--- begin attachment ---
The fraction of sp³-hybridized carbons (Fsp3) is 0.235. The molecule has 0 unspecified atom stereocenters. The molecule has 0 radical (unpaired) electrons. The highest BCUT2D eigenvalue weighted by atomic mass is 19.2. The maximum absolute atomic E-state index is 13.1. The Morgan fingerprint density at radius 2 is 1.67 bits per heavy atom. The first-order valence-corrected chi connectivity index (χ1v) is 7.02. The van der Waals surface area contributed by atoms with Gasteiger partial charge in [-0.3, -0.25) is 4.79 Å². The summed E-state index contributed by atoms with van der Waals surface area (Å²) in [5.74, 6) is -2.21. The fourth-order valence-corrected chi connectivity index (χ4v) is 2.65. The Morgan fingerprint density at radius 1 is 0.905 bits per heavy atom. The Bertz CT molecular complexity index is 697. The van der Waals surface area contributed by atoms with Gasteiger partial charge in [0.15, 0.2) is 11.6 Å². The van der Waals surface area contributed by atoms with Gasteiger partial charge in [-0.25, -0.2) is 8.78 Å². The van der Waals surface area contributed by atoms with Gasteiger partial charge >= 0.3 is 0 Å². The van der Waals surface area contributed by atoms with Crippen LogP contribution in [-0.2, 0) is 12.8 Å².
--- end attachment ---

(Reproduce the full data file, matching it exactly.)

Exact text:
The fraction of sp³-hybridized carbons (Fsp3) is 0.235. The molecule has 0 unspecified atom stereocenters. The molecule has 0 radical (unpaired) electrons. The highest BCUT2D eigenvalue weighted by atomic mass is 19.2. The maximum absolute atomic E-state index is 13.1. The Morgan fingerprint density at radius 2 is 1.67 bits per heavy atom. The first-order valence-corrected chi connectivity index (χ1v) is 7.02. The van der Waals surface area contributed by atoms with Gasteiger partial charge in [-0.3, -0.25) is 4.79 Å². The summed E-state index contributed by atoms with van der Waals surface area (Å²) in [5.74, 6) is -2.21. The fourth-order valence-corrected chi connectivity index (χ4v) is 2.65. The Morgan fingerprint density at radius 1 is 0.905 bits per heavy atom. The Bertz CT molecular complexity index is 697. The van der Waals surface area contributed by atoms with Gasteiger partial charge in [0.15, 0.2) is 11.6 Å². The van der Waals surface area contributed by atoms with Gasteiger partial charge in [-0.25, -0.2) is 8.78 Å². The van der Waals surface area contributed by atoms with Gasteiger partial charge >= 0.3 is 0 Å². The van der Waals surface area contributed by atoms with Crippen LogP contribution in [-0.2, 0) is 12.8 Å².